The Computerized Art Critic

from the first-chess,-now-art... dept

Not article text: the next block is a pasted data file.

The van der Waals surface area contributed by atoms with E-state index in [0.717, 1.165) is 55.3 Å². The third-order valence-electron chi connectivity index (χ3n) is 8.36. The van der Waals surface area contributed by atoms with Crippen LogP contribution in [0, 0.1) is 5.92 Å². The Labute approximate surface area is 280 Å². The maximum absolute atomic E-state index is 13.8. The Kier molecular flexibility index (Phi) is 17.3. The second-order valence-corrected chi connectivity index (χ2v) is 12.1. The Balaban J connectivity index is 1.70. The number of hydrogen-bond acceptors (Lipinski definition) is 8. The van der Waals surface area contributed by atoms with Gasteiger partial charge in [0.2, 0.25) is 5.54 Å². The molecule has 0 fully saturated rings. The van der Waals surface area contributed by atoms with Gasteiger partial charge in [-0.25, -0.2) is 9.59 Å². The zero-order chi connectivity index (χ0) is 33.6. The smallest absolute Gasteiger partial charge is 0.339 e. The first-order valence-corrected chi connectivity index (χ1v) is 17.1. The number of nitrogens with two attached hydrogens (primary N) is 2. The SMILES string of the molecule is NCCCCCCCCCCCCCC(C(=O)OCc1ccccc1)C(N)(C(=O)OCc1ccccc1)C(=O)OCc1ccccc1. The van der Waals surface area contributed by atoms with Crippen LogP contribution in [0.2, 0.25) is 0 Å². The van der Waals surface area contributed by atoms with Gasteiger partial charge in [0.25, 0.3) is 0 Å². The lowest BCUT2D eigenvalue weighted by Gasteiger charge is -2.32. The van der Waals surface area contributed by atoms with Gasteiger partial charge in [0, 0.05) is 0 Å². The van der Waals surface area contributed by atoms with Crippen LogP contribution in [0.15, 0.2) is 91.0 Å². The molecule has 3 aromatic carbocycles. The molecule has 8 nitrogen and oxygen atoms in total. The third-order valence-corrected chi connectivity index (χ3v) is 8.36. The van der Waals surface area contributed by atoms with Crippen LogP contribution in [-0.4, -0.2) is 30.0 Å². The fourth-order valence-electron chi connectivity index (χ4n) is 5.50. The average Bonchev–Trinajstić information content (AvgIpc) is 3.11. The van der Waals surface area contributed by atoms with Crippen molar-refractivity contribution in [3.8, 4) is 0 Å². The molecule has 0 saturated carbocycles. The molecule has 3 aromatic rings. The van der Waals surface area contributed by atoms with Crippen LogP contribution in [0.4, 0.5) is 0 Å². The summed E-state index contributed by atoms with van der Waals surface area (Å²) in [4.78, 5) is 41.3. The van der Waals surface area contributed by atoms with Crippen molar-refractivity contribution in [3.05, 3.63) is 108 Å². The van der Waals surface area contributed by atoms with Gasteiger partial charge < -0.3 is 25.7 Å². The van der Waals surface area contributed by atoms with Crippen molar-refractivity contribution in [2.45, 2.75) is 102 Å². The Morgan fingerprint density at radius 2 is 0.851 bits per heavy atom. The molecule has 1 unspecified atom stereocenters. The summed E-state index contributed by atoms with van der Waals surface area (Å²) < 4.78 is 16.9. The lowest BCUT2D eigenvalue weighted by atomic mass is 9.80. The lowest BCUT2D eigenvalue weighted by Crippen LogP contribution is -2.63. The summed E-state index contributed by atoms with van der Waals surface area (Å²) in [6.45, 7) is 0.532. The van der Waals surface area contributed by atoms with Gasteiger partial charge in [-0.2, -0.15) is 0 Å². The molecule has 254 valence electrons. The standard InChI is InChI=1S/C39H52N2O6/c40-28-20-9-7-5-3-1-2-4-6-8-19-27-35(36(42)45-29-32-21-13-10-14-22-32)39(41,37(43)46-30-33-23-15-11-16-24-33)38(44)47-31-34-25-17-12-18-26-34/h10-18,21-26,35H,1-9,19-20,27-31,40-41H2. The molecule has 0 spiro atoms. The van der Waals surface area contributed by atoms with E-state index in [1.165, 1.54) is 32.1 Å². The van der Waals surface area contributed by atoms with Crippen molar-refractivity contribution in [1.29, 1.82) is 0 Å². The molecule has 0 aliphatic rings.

Well, it’s now been established that computers can, in certain situations, beat the very best chess players in the world. Now, they’re moving on to another arena previously held onto by an elite group of human experts: determining the authenticity of a piece of artwork. New computer systems are being developed (similar to computerized chess systems) that use their ability to comprehend thousands of different attributes among many different paintings to come up with information about what makes certain paintings more or less likely to be by a certain artist. Of course, it sounds like most people involved still don’t want these systems to be coming out with a final vote – but, rather are focused on using them to suggest places for further exploration (such as pointing out a specific difference in features between a certain painting and others by the same artist). This may have something to do with an increasingly litigious art world, where lawsuits have been filed by painting owners who weren’t happy to have someone suggest the painting they owned was not by the person they thought it was. Still, this raises the same question we asked a few weeks ago in a post about selling fraudulent artwork on eBay: shouldn’t a painting be judged on its quality, rather than who created it?

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